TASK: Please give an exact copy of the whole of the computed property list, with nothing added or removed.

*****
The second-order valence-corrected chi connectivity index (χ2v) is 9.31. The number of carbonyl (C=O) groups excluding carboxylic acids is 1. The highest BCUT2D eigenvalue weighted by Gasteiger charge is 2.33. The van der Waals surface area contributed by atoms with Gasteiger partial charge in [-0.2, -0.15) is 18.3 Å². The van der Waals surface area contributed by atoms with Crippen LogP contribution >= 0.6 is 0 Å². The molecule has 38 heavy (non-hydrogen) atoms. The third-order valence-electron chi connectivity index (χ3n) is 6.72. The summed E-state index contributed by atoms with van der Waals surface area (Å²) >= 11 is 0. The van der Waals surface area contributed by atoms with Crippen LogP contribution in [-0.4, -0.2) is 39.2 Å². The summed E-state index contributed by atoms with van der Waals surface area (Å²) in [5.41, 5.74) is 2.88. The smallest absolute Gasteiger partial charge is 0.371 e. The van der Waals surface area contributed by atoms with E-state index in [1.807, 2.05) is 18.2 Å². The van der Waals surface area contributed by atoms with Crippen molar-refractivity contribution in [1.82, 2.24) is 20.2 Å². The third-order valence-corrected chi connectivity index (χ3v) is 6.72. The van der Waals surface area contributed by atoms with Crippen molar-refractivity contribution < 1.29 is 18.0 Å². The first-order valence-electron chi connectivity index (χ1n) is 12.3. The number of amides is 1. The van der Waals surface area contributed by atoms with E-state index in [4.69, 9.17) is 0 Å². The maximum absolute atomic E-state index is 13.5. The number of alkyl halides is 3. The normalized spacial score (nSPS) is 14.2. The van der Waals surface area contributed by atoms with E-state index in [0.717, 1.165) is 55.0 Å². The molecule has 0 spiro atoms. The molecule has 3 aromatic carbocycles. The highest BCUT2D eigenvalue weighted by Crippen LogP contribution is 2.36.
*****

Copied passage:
The second-order valence-corrected chi connectivity index (χ2v) is 9.31. The number of carbonyl (C=O) groups excluding carboxylic acids is 1. The highest BCUT2D eigenvalue weighted by Gasteiger charge is 2.33. The van der Waals surface area contributed by atoms with Gasteiger partial charge in [-0.2, -0.15) is 18.3 Å². The van der Waals surface area contributed by atoms with Crippen LogP contribution >= 0.6 is 0 Å². The molecule has 38 heavy (non-hydrogen) atoms. The third-order valence-electron chi connectivity index (χ3n) is 6.72. The summed E-state index contributed by atoms with van der Waals surface area (Å²) >= 11 is 0. The van der Waals surface area contributed by atoms with Crippen LogP contribution in [-0.4, -0.2) is 39.2 Å². The summed E-state index contributed by atoms with van der Waals surface area (Å²) in [5.41, 5.74) is 2.88. The smallest absolute Gasteiger partial charge is 0.371 e. The van der Waals surface area contributed by atoms with E-state index in [1.807, 2.05) is 18.2 Å². The van der Waals surface area contributed by atoms with Crippen molar-refractivity contribution in [1.82, 2.24) is 20.2 Å². The third-order valence-corrected chi connectivity index (χ3v) is 6.72. The van der Waals surface area contributed by atoms with Crippen molar-refractivity contribution < 1.29 is 18.0 Å². The first-order valence-electron chi connectivity index (χ1n) is 12.3. The number of amides is 1. The van der Waals surface area contributed by atoms with E-state index in [4.69, 9.17) is 0 Å². The maximum absolute atomic E-state index is 13.5. The number of alkyl halides is 3. The normalized spacial score (nSPS) is 14.2. The van der Waals surface area contributed by atoms with E-state index in [0.717, 1.165) is 55.0 Å². The molecule has 0 spiro atoms. The molecule has 3 aromatic carbocycles. The highest BCUT2D eigenvalue weighted by Crippen LogP contribution is 2.36.